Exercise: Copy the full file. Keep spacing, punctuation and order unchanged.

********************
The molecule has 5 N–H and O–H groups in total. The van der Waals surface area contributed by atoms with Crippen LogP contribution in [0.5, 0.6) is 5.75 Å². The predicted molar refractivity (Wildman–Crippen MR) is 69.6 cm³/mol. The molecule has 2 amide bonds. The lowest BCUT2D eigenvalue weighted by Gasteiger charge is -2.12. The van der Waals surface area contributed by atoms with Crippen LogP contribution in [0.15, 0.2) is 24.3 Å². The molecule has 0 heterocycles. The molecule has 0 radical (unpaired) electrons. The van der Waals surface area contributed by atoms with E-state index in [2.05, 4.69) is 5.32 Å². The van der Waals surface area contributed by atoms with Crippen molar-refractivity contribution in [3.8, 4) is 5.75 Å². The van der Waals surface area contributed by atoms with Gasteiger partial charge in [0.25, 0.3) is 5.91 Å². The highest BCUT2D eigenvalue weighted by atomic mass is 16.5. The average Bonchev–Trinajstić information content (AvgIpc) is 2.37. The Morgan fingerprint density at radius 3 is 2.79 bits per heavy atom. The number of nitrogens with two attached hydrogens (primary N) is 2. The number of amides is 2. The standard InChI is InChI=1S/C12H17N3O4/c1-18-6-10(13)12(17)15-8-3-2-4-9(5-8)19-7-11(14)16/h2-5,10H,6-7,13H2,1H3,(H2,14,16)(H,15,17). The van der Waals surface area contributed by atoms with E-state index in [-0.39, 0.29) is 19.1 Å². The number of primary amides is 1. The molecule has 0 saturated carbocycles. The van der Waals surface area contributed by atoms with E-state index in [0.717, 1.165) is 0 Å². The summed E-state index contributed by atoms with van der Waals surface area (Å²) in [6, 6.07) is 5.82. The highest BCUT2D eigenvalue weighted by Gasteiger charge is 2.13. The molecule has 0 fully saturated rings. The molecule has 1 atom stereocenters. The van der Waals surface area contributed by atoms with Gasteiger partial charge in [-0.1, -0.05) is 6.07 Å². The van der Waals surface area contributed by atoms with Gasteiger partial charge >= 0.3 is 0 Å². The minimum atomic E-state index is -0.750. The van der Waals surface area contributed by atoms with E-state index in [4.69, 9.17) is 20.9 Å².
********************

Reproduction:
The molecule has 5 N–H and O–H groups in total. The van der Waals surface area contributed by atoms with Crippen LogP contribution in [0.5, 0.6) is 5.75 Å². The predicted molar refractivity (Wildman–Crippen MR) is 69.6 cm³/mol. The molecule has 2 amide bonds. The lowest BCUT2D eigenvalue weighted by Gasteiger charge is -2.12. The van der Waals surface area contributed by atoms with Crippen LogP contribution in [0.15, 0.2) is 24.3 Å². The molecule has 0 heterocycles. The molecule has 0 radical (unpaired) electrons. The van der Waals surface area contributed by atoms with E-state index in [2.05, 4.69) is 5.32 Å². The van der Waals surface area contributed by atoms with Crippen molar-refractivity contribution in [3.8, 4) is 5.75 Å². The van der Waals surface area contributed by atoms with Gasteiger partial charge in [0.25, 0.3) is 5.91 Å². The highest BCUT2D eigenvalue weighted by atomic mass is 16.5. The average Bonchev–Trinajstić information content (AvgIpc) is 2.37. The Morgan fingerprint density at radius 3 is 2.79 bits per heavy atom. The number of nitrogens with two attached hydrogens (primary N) is 2. The number of amides is 2. The standard InChI is InChI=1S/C12H17N3O4/c1-18-6-10(13)12(17)15-8-3-2-4-9(5-8)19-7-11(14)16/h2-5,10H,6-7,13H2,1H3,(H2,14,16)(H,15,17). The van der Waals surface area contributed by atoms with E-state index in [-0.39, 0.29) is 19.1 Å². The number of primary amides is 1. The molecule has 0 saturated carbocycles. The van der Waals surface area contributed by atoms with E-state index in [0.717, 1.165) is 0 Å². The summed E-state index contributed by atoms with van der Waals surface area (Å²) in [6, 6.07) is 5.82. The highest BCUT2D eigenvalue weighted by Gasteiger charge is 2.13. The molecule has 0 fully saturated rings. The molecule has 1 atom stereocenters. The van der Waals surface area contributed by atoms with Gasteiger partial charge in [-0.1, -0.05) is 6.07 Å². The van der Waals surface area contributed by atoms with Gasteiger partial charge >= 0.3 is 0 Å². The minimum atomic E-state index is -0.750. The van der Waals surface area contributed by atoms with E-state index in [4.69, 9.17) is 20.9 Å².